Startled, Clyde moved around the desk. He saw the unconscious man lying partly under the desk.

"For God's sake!" Clyde gasped. "It's Lansdowne! What did he—what's going on?"

Galsbrucke ran around the desk, observed the man also and said something stunned and appropriate. Then he ducked wildly as Wickett made a sudden swing at him with his fist.

The one blow was the only one Wickett released. He began to shake, not loosely, but tightly like a taut cord, and he yelled, "Where is Nesur?"

It was Galsbrucke's time to look stunned. He said, "Lansdowne is staying with Nesur . . ." Blankly, like an idiot, he stopped. . . . Lansdowne was there on the floor! He said, "What—" and did not finish.

Wickett, stabbing a hand at Lansdowne, screamed, "The fool! The idiot! The imbecile sat there in Gaza for a week watching an empty hole. Nesur had gone. Gone! And the consummate boob didn't know it!"

He kicked the body under the desk, and it moved slightly and groaned.

"Where is Nesur?" Galsbrucke blurted.

"Lansdowne doesn't know!"

"But that—oh, that's awful," Galsbrucke said, sounding as if he wanted to wring his hands. "The fat's in the fire. Everything depended on keeping Nesur under our thumbs."

Wickett screamed that he didn't need to be told this.

Clyde put in a question. "Why did this Nesur scram that way?"

Wickett cursed Clyde and asked if he was too dumb to guess. "Nesur was probably getting suspicious of us," he said.

Clyde rubbed his jaw.

"Has anybody thought of that babe, Crockett, in connection with this?" he asked.

Quite a prolonged silence followed this. Clyde used it to pull Lansdowne out from under the desk and tow him into the bathroom—there were living quarters as well as offices in the suite—and splash him with some water, give him a stiff drink of whiskey, and help him wash his face.

Lansdowne improved. They spent some time agreeing on the sort of fatherless so and so Mr. Wickett was.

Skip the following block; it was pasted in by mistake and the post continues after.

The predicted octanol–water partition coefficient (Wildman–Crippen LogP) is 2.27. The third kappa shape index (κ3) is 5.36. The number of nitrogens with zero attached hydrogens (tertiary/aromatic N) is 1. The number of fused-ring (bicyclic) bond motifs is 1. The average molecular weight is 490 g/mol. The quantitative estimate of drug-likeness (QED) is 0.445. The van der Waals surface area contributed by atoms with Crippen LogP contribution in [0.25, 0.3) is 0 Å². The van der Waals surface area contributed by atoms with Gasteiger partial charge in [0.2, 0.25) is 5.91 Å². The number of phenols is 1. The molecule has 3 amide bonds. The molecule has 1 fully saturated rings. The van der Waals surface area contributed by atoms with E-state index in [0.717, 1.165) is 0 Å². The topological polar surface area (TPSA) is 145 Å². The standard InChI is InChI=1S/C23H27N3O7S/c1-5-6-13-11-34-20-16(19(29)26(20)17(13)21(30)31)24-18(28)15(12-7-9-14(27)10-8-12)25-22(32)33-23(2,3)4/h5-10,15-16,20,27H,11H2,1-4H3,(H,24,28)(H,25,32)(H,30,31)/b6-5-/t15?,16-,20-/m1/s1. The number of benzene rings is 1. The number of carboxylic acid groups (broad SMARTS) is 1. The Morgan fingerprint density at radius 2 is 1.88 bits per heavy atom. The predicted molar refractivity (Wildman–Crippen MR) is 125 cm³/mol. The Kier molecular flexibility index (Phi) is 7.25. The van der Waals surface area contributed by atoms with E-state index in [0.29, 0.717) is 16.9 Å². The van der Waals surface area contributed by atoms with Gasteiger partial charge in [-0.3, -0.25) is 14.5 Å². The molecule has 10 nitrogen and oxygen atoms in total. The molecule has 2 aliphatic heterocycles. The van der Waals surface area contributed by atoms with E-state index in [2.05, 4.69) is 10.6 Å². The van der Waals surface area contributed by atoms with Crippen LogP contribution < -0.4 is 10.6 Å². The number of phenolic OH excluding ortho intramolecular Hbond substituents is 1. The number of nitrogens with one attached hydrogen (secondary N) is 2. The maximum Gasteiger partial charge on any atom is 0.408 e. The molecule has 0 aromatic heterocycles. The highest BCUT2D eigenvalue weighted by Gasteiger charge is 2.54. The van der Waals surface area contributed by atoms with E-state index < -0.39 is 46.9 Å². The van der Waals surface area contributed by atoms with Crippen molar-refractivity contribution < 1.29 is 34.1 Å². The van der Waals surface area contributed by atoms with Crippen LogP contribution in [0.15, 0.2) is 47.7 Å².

"How the hell," said Clyde, "could Nesur be missing a week and you not know it?"

Lansdowne's shrug was bitter. "Nesur had been sticking close to the hideout."

"Afraid of us?"

"I thought he was afraid of the Americans and the English," Lansdowne said. "God knows, he should have been, the amount of spadework we've done on him to make him think the Americans and English were his poison."

Clyde said, "I was afraid we were going to overdo that."

"I told Wickett that. I told him that very thing," Lansdowne said. "But would he listen? Hah!"

"The chief pushes too hard," Clyde admitted. "You figure maybe Nesur had started to think we weren't his great friends and maybe the Americans and English weren't the stinkers we had them painted?"

"It could be."

"That would be a hell of a note," said Clyde.

"It would indeed," admitted Lansdowne sourly. "We have spent two years building this up. . . . Persuading Nesur to come out of exile, building himself up again as a holy man, getting an organization together. All that was a lot of work."

Clyde nodded and said he had been thinking about that. "Nesur," Clyde said, "is at the point now where he can step out and lead an uprising against the English. He can call it a holy war or call it a war of independence, or call it anything he wants to for that matter. And he's pretty sure to be able to get the backing of every disgruntled man in the Near East."

"That's a fact," Lansdowne said.

"Isn't it also a fact that, regardless of whether Nesur's campaign to throw the foreigners out succeeds entirely, the foreign-held oil companies are going to get thrown out on their ears?" Clyde said.


"Okay. Wickett figured he was going to be the man to get the oil business that was taken away from the companies that now have it."

"Of course."

"That's big stakes," Clyde remarked.

"About as big as you can count them," Lansdowne agreed.

Clyde was sagely thoughtful. "Like I said a minute ago, it would be a nice set-up for someone to step in and take over."

"What do you mean?"

"That dame," Clyde said.


"Uh-huh. She's been known to grab the walnuts after somebody else shook the tree. . . . You remember that boatload of Nazi bigwigs who sailed from Greece with their loot when it got too hot at home? Talk is she got the walnuts there."

Lansdowne swore thoughtfully.

"We'd better tell Mr. Wickett," he said.

* * *

It was not a very easy job to tell Mr. Wickett that Eunice Lee Crockett might have, by a cunning move, put herself in a position to harvest the crop Mr. Wickett had spent two years planting and cultivating.